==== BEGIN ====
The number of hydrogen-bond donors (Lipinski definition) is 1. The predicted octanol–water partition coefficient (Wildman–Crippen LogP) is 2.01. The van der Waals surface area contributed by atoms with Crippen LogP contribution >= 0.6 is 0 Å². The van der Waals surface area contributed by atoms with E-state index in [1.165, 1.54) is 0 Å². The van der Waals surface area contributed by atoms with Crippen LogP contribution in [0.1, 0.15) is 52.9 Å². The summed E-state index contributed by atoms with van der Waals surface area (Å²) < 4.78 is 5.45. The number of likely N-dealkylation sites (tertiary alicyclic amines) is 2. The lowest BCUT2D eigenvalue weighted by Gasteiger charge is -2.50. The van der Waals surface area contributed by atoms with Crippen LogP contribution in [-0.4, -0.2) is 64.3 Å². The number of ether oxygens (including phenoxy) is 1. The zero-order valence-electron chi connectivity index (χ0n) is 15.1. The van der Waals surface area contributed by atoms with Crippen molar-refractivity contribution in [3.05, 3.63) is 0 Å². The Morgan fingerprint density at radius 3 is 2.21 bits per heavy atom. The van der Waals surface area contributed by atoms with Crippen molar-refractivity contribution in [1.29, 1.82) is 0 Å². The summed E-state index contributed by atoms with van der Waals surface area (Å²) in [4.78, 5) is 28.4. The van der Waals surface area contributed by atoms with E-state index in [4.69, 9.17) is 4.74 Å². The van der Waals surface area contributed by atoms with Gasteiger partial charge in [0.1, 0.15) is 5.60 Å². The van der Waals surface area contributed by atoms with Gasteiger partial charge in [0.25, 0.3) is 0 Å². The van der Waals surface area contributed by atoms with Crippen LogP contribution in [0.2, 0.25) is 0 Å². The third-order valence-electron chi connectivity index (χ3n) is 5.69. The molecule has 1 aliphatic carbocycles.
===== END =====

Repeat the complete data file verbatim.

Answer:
The number of hydrogen-bond donors (Lipinski definition) is 1. The predicted octanol–water partition coefficient (Wildman–Crippen LogP) is 2.01. The van der Waals surface area contributed by atoms with Crippen LogP contribution >= 0.6 is 0 Å². The van der Waals surface area contributed by atoms with E-state index in [1.165, 1.54) is 0 Å². The van der Waals surface area contributed by atoms with Crippen LogP contribution in [0.1, 0.15) is 52.9 Å². The summed E-state index contributed by atoms with van der Waals surface area (Å²) < 4.78 is 5.45. The number of likely N-dealkylation sites (tertiary alicyclic amines) is 2. The lowest BCUT2D eigenvalue weighted by Gasteiger charge is -2.50. The van der Waals surface area contributed by atoms with Crippen LogP contribution in [-0.4, -0.2) is 64.3 Å². The number of ether oxygens (including phenoxy) is 1. The zero-order valence-electron chi connectivity index (χ0n) is 15.1. The van der Waals surface area contributed by atoms with Crippen molar-refractivity contribution in [3.05, 3.63) is 0 Å². The Morgan fingerprint density at radius 3 is 2.21 bits per heavy atom. The van der Waals surface area contributed by atoms with Crippen molar-refractivity contribution in [1.29, 1.82) is 0 Å². The summed E-state index contributed by atoms with van der Waals surface area (Å²) in [4.78, 5) is 28.4. The van der Waals surface area contributed by atoms with E-state index in [4.69, 9.17) is 4.74 Å². The van der Waals surface area contributed by atoms with Gasteiger partial charge in [0.1, 0.15) is 5.60 Å². The van der Waals surface area contributed by atoms with Gasteiger partial charge in [0.25, 0.3) is 0 Å². The van der Waals surface area contributed by atoms with Crippen LogP contribution in [0.2, 0.25) is 0 Å². The third-order valence-electron chi connectivity index (χ3n) is 5.69. The molecule has 1 aliphatic carbocycles.